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Ben Sheets Prospect Retro

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Ben Sheets Prospect Retro

Ben Sheets was drafted in the first round by the Milwaukee Brewers in 1999, out of Northeast Louisiana State University. The 10th overall pick in the draft, he was considered to be a very fine overall pitching prospect, with a good combination of stuff and polish. His pro debut was decent: 36 innings split between the Pioneer League and the California League, with a combined 40/16 K/BB and a 4.04 ERA. I gave him a Grade B in the 2000 book, a fairly conservative rating. B+ might have been more appropriate, but I was less aggressive about grading just-drafted players back then than I am now.

Sheets began 2000 for Double-A Huntsville, going 5-3, 1.88 in 13 starts. Promoted to Triple-A, he went 3-5, 2.87 in 13 starts, with a 59/31 K/BB. He was a hero in the Olympics that year, throwing a shutout in the gold medal game against Cuba. People immediately started rating him as one of the top rookies for 2001, projecting him to be a Rookie of the Year candidate and a pitcher certain to do well right away.

I was impressed with his stuff, certainly. . .92-95 MPH fastball, nasty curve, good changeup. But his component ratios didn't match the scouting reports or the ERA: his K/BB and K/IP were not very impressive in Triple-A. In the 2001 book, I wrote "I love Sheets' scouting profile, but I'm not 100 percent convinced that he will do well in the majors right away." All that said, I still gave him a Grade A rating, and ranked him as the top right-handed pitching prospect in the game. But I advised people that Sheets would probably have some adjustment problems to begin with.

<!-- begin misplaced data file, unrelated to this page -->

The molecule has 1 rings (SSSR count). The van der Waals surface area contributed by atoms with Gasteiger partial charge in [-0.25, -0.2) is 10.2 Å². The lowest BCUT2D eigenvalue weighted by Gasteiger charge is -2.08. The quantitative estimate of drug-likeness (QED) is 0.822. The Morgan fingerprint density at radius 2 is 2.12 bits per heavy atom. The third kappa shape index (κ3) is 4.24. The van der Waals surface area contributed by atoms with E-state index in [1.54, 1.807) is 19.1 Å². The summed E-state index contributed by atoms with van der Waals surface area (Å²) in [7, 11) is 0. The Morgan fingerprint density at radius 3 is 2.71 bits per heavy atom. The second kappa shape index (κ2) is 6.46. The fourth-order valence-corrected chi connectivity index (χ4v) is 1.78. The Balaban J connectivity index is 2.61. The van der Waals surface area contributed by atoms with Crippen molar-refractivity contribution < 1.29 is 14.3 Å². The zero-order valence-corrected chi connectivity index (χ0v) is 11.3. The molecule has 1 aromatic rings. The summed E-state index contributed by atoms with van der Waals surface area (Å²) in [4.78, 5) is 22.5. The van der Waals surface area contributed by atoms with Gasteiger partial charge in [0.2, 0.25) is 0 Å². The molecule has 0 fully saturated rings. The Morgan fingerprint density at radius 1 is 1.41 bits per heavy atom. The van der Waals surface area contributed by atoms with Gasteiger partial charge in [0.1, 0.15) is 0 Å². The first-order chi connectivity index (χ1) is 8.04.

He went 11-10 in 25 starts for the Brewers in 2001, but with a 4.76 ERA and allowing 166 hits in 151 innings. He improved slightly in '02 and '03, then took a huge step forward in '04 with a 2.70 ERA and an ungodly 264/32 K/BB. Injuries have slowed him the past two years, but when healthy he is a very valuable pitcher.

Sheets' minor league track record was solid, but not spectacular, at least not on a component basis. But despite my reputation as a stathead type, I don't judge players by statistics alone. I thought he was one of the best pitching prospects in baseball in 2001, even though his K/BB and K/IP weren't impressive in Triple-A. But at the same time, the not-great components did warn us that he would have some adjustments in the majors, and indeed he did. Scouting and stats, they go together. . .you need both to properly evaluate a player. Sheets is an excellent example of that.